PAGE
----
Willing's raids.—In 1777 James Willing, a former resident of Natchez, obtained permission from Congress to make an expedition down the Mississippi to secure the neutrality of the Tories in the Southwest. Descending the Ohio from Pittsburg, his expedition became a raid on the Loyalist plantations along the Mississippi. Far from having the desired effect, the raid drove the inhabitants into active resistance. In May Willing led a second expedition down the Mississippi but he failed to win over the inhabitants. The Chickasaw and Choctaw went over to the British side. The Southwest had thus definitely taken its stand against the United States.
Clark conquers the Northwest.—To Virginia fell the task of conquering the Northwest. The chief actor in the enterprise was George Rogers Clark, who, though only twenty-six, had already played a prominent part in Kentucky. With one hundred and seventy-five frontiersmen, mainly Virginians, in June, 1778, Clark descended the Ohio to Fort Massac, crossed Illinois, and in July took Kaskaskia, Prairie du Rocher, St. Philippe, and Cahokia, and French sympathizers secured the submission of Vincennes. Hamilton at once organized a force at Detroit to retake the lost posts. In December he occupied Vincennes without difficulty, but was unable to proceed farther. In February, 1779, after a difficult march over flooded prairies, Clark captured Hamilton and his force. In December, 1778 the Virginia legislature erected the territory north of the Ohio into the county of Illinois, John Todd being made civil and Clark military head. Clark planned the capture of Detroit, but was unable to get the necessary aid. Instead, in 1780 he founded Fort Jefferson on the Mississippi near the mouth of the Ohio and it soon became the center of a settled area.
Depredations of the Iroquois and Tories.—On the New York frontier Burgoyne's invasion had aroused the Iroquois and even after his defeat the Six Nations, except the Tuscaroras, Oneidas, and part of the Mohawks, adhered to the British. Many Tory refugees settled among the Indians and incited them to go on the warpath. In July, 1778, a force of Tories and Iroquois, mainly Senecas, descended into the Wyoming Valley and laid it waste, killing and capturing many of the inhabitants. Continental troops presently reoccupied the valley and in October the Indian town of Unadilla. The Indians and Tories retaliated by a descent on Cherry Valley. The depredations continued in 1779. Troops sent out from Ft. Stanwix destroyed the Onondaga villages. The Indians then assailed the Schoharie Valley and the western settlements in Ulster County, and spread destruction about Pittsburg.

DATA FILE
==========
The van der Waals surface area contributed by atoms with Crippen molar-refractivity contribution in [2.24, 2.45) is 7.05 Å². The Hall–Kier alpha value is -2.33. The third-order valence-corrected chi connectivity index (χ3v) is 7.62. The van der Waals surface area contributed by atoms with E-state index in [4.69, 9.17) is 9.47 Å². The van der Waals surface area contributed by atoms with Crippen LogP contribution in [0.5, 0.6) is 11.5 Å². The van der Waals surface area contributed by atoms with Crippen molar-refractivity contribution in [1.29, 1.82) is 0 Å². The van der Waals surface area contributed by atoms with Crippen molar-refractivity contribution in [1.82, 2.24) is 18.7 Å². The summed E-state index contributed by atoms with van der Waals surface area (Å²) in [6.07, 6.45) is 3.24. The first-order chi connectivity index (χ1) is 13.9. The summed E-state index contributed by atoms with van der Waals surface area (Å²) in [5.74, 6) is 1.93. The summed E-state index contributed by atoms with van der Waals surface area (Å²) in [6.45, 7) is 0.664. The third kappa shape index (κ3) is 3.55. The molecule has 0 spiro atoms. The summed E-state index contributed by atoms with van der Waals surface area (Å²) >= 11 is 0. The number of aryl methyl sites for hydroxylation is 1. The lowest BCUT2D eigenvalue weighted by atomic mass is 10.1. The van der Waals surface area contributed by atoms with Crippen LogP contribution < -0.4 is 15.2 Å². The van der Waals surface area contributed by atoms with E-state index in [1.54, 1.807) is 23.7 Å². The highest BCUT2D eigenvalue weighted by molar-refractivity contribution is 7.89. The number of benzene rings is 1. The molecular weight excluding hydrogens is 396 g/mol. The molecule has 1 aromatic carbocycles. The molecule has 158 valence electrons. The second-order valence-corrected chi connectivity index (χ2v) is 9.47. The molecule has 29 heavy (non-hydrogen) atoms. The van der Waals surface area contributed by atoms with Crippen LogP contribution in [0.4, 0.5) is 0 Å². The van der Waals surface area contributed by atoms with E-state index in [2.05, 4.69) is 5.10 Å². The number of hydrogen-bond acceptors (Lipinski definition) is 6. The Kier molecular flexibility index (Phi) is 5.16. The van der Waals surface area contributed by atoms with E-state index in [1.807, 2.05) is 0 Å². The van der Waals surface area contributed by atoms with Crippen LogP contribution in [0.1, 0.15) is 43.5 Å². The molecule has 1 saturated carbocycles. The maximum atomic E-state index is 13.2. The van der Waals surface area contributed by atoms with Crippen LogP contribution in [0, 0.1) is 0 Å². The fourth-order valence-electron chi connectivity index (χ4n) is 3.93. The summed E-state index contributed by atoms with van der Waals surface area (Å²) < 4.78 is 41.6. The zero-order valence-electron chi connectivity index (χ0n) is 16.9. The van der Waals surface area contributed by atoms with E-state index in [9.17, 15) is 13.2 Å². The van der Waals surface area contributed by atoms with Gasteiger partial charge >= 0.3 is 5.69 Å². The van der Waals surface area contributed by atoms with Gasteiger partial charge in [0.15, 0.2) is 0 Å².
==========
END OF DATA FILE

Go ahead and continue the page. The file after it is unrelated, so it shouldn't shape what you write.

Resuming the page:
Expeditions sent into the Iroquois country.—So extensive were the depredations that Congress decided to send an overwhelming force into the Iroquois country. Three brigades from Washington's army were assembled at Wyoming under Sullivan. While he was waiting for a New York brigade to join him, Chief Brant and his warriors burned Minisink and ambushed the militia who went in pursuit. Sullivan at the head of five thousand men passed up the Chemung branch of the Susquehanna, defeated a strong force of Indians and Tories on the site of modern Elmira, and then burned eighteen Indian villages and destroyed the crops. Sullivan, however, failed to attack Niagara which was a British stronghold. Another expedition from Pittsburg ascended the Alleghany and destroyed the Indian villages along the river. These operations scattered the Indians and Tories but did not destroy them, and frequent depredations occurred on the New York and Pennsylvania frontiers during the remainder of the war.